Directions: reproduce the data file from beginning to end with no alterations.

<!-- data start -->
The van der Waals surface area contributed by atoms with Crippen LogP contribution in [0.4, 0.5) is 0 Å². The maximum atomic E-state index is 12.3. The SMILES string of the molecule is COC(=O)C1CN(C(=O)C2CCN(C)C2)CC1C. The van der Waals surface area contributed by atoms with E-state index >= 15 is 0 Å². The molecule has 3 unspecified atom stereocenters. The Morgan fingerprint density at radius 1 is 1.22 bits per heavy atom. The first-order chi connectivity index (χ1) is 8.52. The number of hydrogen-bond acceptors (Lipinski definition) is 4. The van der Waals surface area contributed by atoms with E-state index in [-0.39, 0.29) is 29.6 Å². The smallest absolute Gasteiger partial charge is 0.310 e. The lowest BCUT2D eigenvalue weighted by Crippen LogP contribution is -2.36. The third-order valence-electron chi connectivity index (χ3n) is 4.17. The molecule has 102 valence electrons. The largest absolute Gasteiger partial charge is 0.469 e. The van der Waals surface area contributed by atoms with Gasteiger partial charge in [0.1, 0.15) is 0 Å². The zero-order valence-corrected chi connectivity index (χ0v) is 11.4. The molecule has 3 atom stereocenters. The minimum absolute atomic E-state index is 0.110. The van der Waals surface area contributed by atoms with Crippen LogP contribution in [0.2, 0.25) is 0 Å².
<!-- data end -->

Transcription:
The van der Waals surface area contributed by atoms with Crippen LogP contribution in [0.4, 0.5) is 0 Å². The maximum atomic E-state index is 12.3. The SMILES string of the molecule is COC(=O)C1CN(C(=O)C2CCN(C)C2)CC1C. The van der Waals surface area contributed by atoms with E-state index >= 15 is 0 Å². The molecule has 3 unspecified atom stereocenters. The Morgan fingerprint density at radius 1 is 1.22 bits per heavy atom. The first-order chi connectivity index (χ1) is 8.52. The number of hydrogen-bond acceptors (Lipinski definition) is 4. The van der Waals surface area contributed by atoms with E-state index in [-0.39, 0.29) is 29.6 Å². The smallest absolute Gasteiger partial charge is 0.310 e. The lowest BCUT2D eigenvalue weighted by Crippen LogP contribution is -2.36. The third-order valence-electron chi connectivity index (χ3n) is 4.17. The molecule has 102 valence electrons. The largest absolute Gasteiger partial charge is 0.469 e. The van der Waals surface area contributed by atoms with Gasteiger partial charge in [0.1, 0.15) is 0 Å². The zero-order valence-corrected chi connectivity index (χ0v) is 11.4. The molecule has 3 atom stereocenters. The minimum absolute atomic E-state index is 0.110. The van der Waals surface area contributed by atoms with Crippen LogP contribution in [0.2, 0.25) is 0 Å².